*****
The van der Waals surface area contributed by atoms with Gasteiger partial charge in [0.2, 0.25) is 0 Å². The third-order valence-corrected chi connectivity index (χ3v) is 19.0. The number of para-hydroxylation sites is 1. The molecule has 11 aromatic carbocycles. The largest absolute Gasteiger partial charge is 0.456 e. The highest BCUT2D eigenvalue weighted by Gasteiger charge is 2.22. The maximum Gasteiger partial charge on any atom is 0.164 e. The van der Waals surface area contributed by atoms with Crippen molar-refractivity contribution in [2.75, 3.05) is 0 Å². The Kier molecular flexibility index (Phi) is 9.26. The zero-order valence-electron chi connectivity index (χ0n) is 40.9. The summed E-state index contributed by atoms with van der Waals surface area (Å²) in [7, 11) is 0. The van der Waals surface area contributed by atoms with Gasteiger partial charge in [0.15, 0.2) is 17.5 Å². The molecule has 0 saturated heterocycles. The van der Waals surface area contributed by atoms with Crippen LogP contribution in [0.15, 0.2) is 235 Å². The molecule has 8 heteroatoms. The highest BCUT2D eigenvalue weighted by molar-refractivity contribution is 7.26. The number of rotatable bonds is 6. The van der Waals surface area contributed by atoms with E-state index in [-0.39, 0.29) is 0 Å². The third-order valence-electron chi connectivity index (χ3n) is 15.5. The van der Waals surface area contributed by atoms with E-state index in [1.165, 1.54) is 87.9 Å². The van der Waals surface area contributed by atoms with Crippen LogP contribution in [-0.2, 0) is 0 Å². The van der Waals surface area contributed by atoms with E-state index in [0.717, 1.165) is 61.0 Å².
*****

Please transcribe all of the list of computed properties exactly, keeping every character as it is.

The van der Waals surface area contributed by atoms with Gasteiger partial charge in [0.2, 0.25) is 0 Å². The third-order valence-corrected chi connectivity index (χ3v) is 19.0. The number of para-hydroxylation sites is 1. The molecule has 11 aromatic carbocycles. The largest absolute Gasteiger partial charge is 0.456 e. The highest BCUT2D eigenvalue weighted by Gasteiger charge is 2.22. The maximum Gasteiger partial charge on any atom is 0.164 e. The van der Waals surface area contributed by atoms with Crippen molar-refractivity contribution in [2.75, 3.05) is 0 Å². The Kier molecular flexibility index (Phi) is 9.26. The zero-order valence-electron chi connectivity index (χ0n) is 40.9. The summed E-state index contributed by atoms with van der Waals surface area (Å²) in [7, 11) is 0. The van der Waals surface area contributed by atoms with Gasteiger partial charge in [0.15, 0.2) is 17.5 Å². The molecule has 0 saturated heterocycles. The van der Waals surface area contributed by atoms with Crippen LogP contribution in [0.15, 0.2) is 235 Å². The molecule has 8 heteroatoms. The highest BCUT2D eigenvalue weighted by molar-refractivity contribution is 7.26. The number of rotatable bonds is 6. The van der Waals surface area contributed by atoms with E-state index in [-0.39, 0.29) is 0 Å². The third-order valence-electron chi connectivity index (χ3n) is 15.5. The van der Waals surface area contributed by atoms with E-state index in [1.165, 1.54) is 87.9 Å². The van der Waals surface area contributed by atoms with Crippen LogP contribution in [-0.2, 0) is 0 Å². The van der Waals surface area contributed by atoms with E-state index in [0.717, 1.165) is 61.0 Å².